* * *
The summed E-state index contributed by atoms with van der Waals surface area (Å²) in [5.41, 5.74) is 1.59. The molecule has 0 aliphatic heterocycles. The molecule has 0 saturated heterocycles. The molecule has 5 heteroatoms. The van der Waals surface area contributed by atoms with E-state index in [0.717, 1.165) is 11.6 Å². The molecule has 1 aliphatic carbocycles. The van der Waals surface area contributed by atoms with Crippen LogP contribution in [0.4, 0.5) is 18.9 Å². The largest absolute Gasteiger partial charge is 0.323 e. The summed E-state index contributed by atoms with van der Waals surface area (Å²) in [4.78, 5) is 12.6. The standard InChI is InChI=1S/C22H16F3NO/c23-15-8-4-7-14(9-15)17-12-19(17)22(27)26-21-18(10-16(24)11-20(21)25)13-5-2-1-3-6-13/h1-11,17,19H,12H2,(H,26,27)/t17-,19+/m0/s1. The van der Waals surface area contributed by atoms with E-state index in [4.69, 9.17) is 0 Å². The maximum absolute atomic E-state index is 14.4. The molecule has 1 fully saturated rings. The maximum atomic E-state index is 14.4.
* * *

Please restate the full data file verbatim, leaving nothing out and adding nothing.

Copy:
The summed E-state index contributed by atoms with van der Waals surface area (Å²) in [5.41, 5.74) is 1.59. The molecule has 0 aliphatic heterocycles. The molecule has 0 saturated heterocycles. The molecule has 5 heteroatoms. The van der Waals surface area contributed by atoms with E-state index in [0.717, 1.165) is 11.6 Å². The molecule has 1 aliphatic carbocycles. The van der Waals surface area contributed by atoms with Crippen LogP contribution in [0.4, 0.5) is 18.9 Å². The largest absolute Gasteiger partial charge is 0.323 e. The summed E-state index contributed by atoms with van der Waals surface area (Å²) in [4.78, 5) is 12.6. The standard InChI is InChI=1S/C22H16F3NO/c23-15-8-4-7-14(9-15)17-12-19(17)22(27)26-21-18(10-16(24)11-20(21)25)13-5-2-1-3-6-13/h1-11,17,19H,12H2,(H,26,27)/t17-,19+/m0/s1. The van der Waals surface area contributed by atoms with E-state index in [4.69, 9.17) is 0 Å². The maximum absolute atomic E-state index is 14.4. The molecule has 1 fully saturated rings. The maximum atomic E-state index is 14.4.